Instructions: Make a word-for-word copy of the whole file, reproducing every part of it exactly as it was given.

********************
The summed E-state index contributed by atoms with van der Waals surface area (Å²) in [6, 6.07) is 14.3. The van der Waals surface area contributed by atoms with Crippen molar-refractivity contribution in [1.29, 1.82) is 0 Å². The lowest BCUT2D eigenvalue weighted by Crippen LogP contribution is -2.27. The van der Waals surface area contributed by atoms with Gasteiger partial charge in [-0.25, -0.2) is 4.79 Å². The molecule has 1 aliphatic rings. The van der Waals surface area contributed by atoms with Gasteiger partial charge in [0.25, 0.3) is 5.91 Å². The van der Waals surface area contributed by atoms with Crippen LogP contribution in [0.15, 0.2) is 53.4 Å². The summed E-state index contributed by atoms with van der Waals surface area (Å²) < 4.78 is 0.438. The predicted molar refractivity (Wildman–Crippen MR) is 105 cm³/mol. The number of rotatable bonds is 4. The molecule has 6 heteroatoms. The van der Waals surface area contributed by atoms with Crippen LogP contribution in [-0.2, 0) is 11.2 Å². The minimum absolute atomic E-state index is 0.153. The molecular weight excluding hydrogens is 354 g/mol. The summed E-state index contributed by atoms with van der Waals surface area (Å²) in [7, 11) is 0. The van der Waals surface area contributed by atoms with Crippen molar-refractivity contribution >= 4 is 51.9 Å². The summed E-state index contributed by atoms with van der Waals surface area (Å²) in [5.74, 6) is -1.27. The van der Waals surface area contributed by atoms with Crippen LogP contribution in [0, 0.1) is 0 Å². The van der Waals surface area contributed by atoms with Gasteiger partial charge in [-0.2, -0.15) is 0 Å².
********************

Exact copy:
The summed E-state index contributed by atoms with van der Waals surface area (Å²) in [6, 6.07) is 14.3. The van der Waals surface area contributed by atoms with Crippen molar-refractivity contribution in [1.29, 1.82) is 0 Å². The lowest BCUT2D eigenvalue weighted by Crippen LogP contribution is -2.27. The van der Waals surface area contributed by atoms with Gasteiger partial charge in [-0.25, -0.2) is 4.79 Å². The molecule has 1 aliphatic rings. The van der Waals surface area contributed by atoms with Gasteiger partial charge in [0.25, 0.3) is 5.91 Å². The van der Waals surface area contributed by atoms with Crippen LogP contribution in [0.15, 0.2) is 53.4 Å². The summed E-state index contributed by atoms with van der Waals surface area (Å²) < 4.78 is 0.438. The predicted molar refractivity (Wildman–Crippen MR) is 105 cm³/mol. The number of rotatable bonds is 4. The molecule has 6 heteroatoms. The van der Waals surface area contributed by atoms with Crippen LogP contribution in [-0.2, 0) is 11.2 Å². The minimum absolute atomic E-state index is 0.153. The molecular weight excluding hydrogens is 354 g/mol. The summed E-state index contributed by atoms with van der Waals surface area (Å²) in [7, 11) is 0. The van der Waals surface area contributed by atoms with Crippen molar-refractivity contribution >= 4 is 51.9 Å². The summed E-state index contributed by atoms with van der Waals surface area (Å²) in [5.74, 6) is -1.27. The van der Waals surface area contributed by atoms with Crippen LogP contribution in [0, 0.1) is 0 Å². The van der Waals surface area contributed by atoms with Gasteiger partial charge in [-0.2, -0.15) is 0 Å².